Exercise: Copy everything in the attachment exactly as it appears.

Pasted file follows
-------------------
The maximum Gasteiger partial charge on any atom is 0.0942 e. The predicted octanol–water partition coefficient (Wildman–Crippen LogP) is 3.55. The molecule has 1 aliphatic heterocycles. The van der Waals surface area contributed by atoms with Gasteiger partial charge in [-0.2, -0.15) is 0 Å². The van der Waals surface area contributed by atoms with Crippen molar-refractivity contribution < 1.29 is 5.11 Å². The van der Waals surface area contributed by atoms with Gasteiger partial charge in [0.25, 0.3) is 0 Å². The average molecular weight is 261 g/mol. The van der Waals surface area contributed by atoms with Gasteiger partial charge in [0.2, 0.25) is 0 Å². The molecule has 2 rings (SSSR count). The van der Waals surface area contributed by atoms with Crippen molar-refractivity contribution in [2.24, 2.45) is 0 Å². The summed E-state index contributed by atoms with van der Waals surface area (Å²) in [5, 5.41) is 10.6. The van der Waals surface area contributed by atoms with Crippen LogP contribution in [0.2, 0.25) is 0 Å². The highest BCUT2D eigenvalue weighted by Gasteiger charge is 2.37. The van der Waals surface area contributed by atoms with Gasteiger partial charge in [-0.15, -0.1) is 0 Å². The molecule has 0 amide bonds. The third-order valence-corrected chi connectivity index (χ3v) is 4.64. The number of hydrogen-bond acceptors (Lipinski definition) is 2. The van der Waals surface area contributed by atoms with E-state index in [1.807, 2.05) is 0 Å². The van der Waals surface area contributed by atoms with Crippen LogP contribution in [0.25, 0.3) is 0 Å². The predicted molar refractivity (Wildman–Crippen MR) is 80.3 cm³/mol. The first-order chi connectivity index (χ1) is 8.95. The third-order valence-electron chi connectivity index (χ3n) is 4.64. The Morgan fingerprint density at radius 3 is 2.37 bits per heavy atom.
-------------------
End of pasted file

The maximum Gasteiger partial charge on any atom is 0.0942 e. The predicted octanol–water partition coefficient (Wildman–Crippen LogP) is 3.55. The molecule has 1 aliphatic heterocycles. The van der Waals surface area contributed by atoms with Gasteiger partial charge in [-0.2, -0.15) is 0 Å². The van der Waals surface area contributed by atoms with Crippen molar-refractivity contribution < 1.29 is 5.11 Å². The van der Waals surface area contributed by atoms with Gasteiger partial charge in [0.25, 0.3) is 0 Å². The average molecular weight is 261 g/mol. The van der Waals surface area contributed by atoms with Gasteiger partial charge in [0.2, 0.25) is 0 Å². The molecule has 2 rings (SSSR count). The van der Waals surface area contributed by atoms with Crippen molar-refractivity contribution in [2.24, 2.45) is 0 Å². The summed E-state index contributed by atoms with van der Waals surface area (Å²) in [5, 5.41) is 10.6. The van der Waals surface area contributed by atoms with Crippen LogP contribution in [0.2, 0.25) is 0 Å². The highest BCUT2D eigenvalue weighted by Gasteiger charge is 2.37. The van der Waals surface area contributed by atoms with Gasteiger partial charge in [-0.15, -0.1) is 0 Å². The molecule has 0 amide bonds. The third-order valence-corrected chi connectivity index (χ3v) is 4.64. The number of hydrogen-bond acceptors (Lipinski definition) is 2. The van der Waals surface area contributed by atoms with E-state index in [1.807, 2.05) is 0 Å². The van der Waals surface area contributed by atoms with Crippen LogP contribution in [0.25, 0.3) is 0 Å². The predicted molar refractivity (Wildman–Crippen MR) is 80.3 cm³/mol. The first-order chi connectivity index (χ1) is 8.95. The third-order valence-electron chi connectivity index (χ3n) is 4.64. The Morgan fingerprint density at radius 3 is 2.37 bits per heavy atom.